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Agricultural research. extension linkage systems: an international perspective & Different ways of financing agricultural extension

Research report

Research report

Both of these papers offer conceptual frameworks for the analysis of agricultural research and extension systems.

The first paper focuses on the linkages between research and extension and how these linkages can be enhanced. Based on a study of seven countries – Indonesia, Japan, Republic of Korea (South Korea), Mexico, Nigeria, Tanzania and Thailand – five forms of research–extension linkage are presented. The paper discusses the institutional arrangements governing agricultural research–extension linkages in each country, the procedures through which farmers’ problems are identified and research themes decided, and the administrative levels at which linkages operate. The paper examines how the procedures for linking research systems and extension services are managed and highlights the key weaknesses of each linkage type. It concludes that policy changes, institutional reorganisation, and the strengthening of institutions are required to enhance agricultural research–extension linkages in developing countries.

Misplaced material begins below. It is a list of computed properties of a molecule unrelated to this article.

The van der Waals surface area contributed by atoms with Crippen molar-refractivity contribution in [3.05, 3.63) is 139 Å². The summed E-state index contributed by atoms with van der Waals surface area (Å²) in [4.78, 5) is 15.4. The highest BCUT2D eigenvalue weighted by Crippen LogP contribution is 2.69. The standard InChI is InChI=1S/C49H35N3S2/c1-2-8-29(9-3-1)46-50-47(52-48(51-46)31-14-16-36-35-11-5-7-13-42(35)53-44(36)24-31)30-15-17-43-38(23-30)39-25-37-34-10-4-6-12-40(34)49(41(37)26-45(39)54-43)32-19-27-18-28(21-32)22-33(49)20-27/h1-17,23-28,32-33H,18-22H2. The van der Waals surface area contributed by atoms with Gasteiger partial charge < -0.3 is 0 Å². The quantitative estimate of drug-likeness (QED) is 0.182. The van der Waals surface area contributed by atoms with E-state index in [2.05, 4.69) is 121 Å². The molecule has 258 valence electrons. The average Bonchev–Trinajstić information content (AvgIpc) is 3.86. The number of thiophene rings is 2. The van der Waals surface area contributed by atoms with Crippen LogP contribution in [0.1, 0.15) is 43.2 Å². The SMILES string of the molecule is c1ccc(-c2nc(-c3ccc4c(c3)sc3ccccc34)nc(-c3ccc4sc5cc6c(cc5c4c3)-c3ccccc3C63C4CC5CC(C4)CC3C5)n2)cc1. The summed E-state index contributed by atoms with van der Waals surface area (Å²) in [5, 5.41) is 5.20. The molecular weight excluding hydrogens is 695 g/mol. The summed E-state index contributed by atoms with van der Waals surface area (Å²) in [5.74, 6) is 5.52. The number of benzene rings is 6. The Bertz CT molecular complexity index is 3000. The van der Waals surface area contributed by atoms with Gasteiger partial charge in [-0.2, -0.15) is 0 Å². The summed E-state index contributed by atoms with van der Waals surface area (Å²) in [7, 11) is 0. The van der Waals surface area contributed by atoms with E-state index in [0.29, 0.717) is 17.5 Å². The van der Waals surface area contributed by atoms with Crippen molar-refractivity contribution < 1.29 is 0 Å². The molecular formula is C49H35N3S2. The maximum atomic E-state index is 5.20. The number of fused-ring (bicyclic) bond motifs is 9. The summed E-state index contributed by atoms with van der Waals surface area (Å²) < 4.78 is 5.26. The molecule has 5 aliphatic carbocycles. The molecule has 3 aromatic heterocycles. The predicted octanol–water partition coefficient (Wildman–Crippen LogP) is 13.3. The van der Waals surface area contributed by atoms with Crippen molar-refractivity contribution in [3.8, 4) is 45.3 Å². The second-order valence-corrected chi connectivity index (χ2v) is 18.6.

The second paper is concerned with alternative means of financing agricultural extension and the ways in which different financial mechanisms may influence the type of extension support offered to farmers. The paper examines the motives of different organisations for investing in agricultural extension and analyses the implications of alternative funding mechanisms. It offers some hypotheses regarding alternative funding mechanisms in relation to the flow of knowledge to, in and from extension organisations; the management of these knowledge flows; the goals of the extension organisation; the choice of extension messages; extension methods and approaches; the target groups; and the management of the extension organisation. In many countries a pluriform extension system is developing in which different organisations are financed in different ways. Whether or not the privatisation of extension is desirable depends on factors such as labour productivity, the extent to which there are surpluses or shortages in the production of food, and the impact of extension on consumer food prices.

Joseph U. Agbamu and Anne W. van den Ban